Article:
Here is my Catwoman shot in the raw. No retouching, no post of any kind except to convert it from camera RAW to JPEG to post here on my blog.

Catwoman in Gotham City RAW

Catwoman in Gotham City RAW

You can see from the above shot that there is quite a bit of work needed in post to make a usable image. There is a light in the upper left, the bike is on carpet, the background is too short and does not touch the carpet just to name a few things. Here is the final version or very close to my final version of Catwoman

Catwoman in Gotham Final

Catwoman in Gotham Final

I edited out all the extra stuff like the lights and reflector panel. I used content aware fill and free transform to stretch and edit the background. I used the Lightroom Graduated Filter with a blue tint to darken and add mood to the background. I added a concrete texture to the carpet to make it look more like asphalt. I did a fair amount of selective burning in like the front rim of the bike which was too bright. I tweaked the intensity to get the deep reds and dark blacks. I added a dark vignette around the image to help blend in the transition between backdrop and carpet. I think it turned out pretty well 🙂

In the next shot, we have a retro looking “Pin Up Queen” but we need some work here too. There is a red fabric that is competing for attention, we have tattoos on the model and we have some unsightly bulges on the bustline and arm.

Pin Up Queen RAW

Pin Up Queen RAW

And here is my final image after using several tools and some hand work.

Pin Up Queen Final

Pin Up Queen Final

I used liquidify to smooth out the bustline and arm. I used Portraiture to smoothout the skin and give a glamor look to the over all image. I removed the red sash hanging down in the background and I removed the tats showing on each arm.

Here are some of the rest of my shots from the Westcott model shoot. Westcott even had a couple of still lifes for those who do not like shooting people. As you can see, many times you need good post processing to really bring out the best of a picture whether it be a still life, a fashion shoot or even a wedding. I’ve seen good images with bad post processing and they just do not work well. I’ve seen marginal images but with excellent post processing and they work pretty well.  Taking the shot is just one step to having a killer image as the final result. Ansel Adams was a master of this and understood clearly that the raw image was only the first step to showing the world your vision.

Thank to Westcott for putting all of this together and letting the photographers have alot of fun over the past three days shooting gorgeous models on fun sets.

Queen of Hearts RAW

Queen of Hearts RAW

Queen of Hearts FINAL

Queen of Hearts FINAL

Steam Punk RAW

Steam Punk RAW

Steam Punk FINAL

Steam Punk FINAL

Natural Pair RAW

Natural Pair RAW

Natural Pair FINAL

Natural Pair FINAL

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Shootout

One of the groups I belong to is the SoCal Photog Shootout which provides myself a way to network, visit, shoot and practice all at the same time. It’s a pretty cool way to stay in touch with other photographers in the area and learn something in the process.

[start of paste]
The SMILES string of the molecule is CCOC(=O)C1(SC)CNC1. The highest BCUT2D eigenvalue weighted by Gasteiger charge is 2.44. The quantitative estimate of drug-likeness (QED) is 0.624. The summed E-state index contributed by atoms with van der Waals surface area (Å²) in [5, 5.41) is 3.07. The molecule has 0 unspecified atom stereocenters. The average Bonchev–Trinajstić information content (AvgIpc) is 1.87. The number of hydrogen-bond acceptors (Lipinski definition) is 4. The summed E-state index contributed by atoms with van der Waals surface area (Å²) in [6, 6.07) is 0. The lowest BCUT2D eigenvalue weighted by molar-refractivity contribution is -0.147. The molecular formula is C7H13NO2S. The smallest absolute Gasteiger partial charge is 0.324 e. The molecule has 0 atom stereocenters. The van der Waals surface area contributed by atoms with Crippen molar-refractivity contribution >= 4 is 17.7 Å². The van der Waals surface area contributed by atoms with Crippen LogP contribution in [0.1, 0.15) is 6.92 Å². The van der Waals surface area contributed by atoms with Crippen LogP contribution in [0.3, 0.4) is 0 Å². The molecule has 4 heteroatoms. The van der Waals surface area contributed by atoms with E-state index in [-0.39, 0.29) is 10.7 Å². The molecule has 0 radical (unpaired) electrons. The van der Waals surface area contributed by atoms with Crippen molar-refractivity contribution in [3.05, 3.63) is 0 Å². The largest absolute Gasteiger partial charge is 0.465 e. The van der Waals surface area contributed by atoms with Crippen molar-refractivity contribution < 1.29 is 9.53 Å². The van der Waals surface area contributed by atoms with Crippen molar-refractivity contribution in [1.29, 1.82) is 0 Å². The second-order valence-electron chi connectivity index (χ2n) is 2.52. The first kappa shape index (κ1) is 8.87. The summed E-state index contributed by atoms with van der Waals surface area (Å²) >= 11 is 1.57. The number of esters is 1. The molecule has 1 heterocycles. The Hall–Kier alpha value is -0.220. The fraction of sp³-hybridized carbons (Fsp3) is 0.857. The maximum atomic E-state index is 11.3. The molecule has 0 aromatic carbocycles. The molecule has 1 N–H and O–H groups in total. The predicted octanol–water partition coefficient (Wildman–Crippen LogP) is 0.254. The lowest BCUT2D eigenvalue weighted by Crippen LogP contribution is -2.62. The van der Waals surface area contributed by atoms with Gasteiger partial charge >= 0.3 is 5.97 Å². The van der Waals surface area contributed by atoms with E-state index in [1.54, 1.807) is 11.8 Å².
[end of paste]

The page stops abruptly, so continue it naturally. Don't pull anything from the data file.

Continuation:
We just had a “shoot out” in Fullerton, CA and not too far from my studio in Orange, CA. Not too far in California speak means within an hour’s drive 🙂 The location was a 10,000 square foot house that is a private residence called “Monica’s Castle” but it used at times for events. It’s really an amazing venue to shoot in and we were very fortunate that we were allowed to use it.

We had five models in various dress that can be described as “Lady Gaga meets Desperate Housewives“. We covered natural light, bad light, using flash to overpower the sun, using colored light and more. A good time was had by all both the models and the photographers. Then we had dinner afterwards for a chat and networking after a hard day’s work.

Here is one set of pictures from the day.

SoCal Photog Shootout

SoCal Photog Shootout

Each room was themed and each had a specific task to shoot. For example,  our Desperate Housewife was ambient light with a keyword given to the photographer that the model had to express. Think “hot, cold, shy” and so on. All the photographers in the group could shoot for a few minutes then the primary photographer had the model and was the only one allowed to shoot for three minutes. Does not sound like a lot of time till you are behind the camera telling a model what to do.

Here is a another sample from the day.

SoCal Photog Shootout 2

SoCal Photog Shootout 2

As a photographer, I can say it was a lot of fun to shoot this type of shoot with so many models one right after another.  It was learning experience with just working in the type of light we had to watching how other photographers worked and interacted with the models.

All in all, it was a very successful day of shooting and networking with my fellow photographers in Orange County and from the surrounding areas.

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Repurposing Your Software Tools

Photoshop or your editor of choice actions can  help you cut time corners to make a better end product like blog entries. Say what?  Oh yes, you can adapt tools normally used for a task  like making albums into a killer tool for making story boards for blogs or displays or whatever else comes to mind. I just used my favorite album software from Fundy to make a batch of story boards for my blog here. Yes I could buy actions to do this but I wanted to see if I could do something close on my own with Photoshop.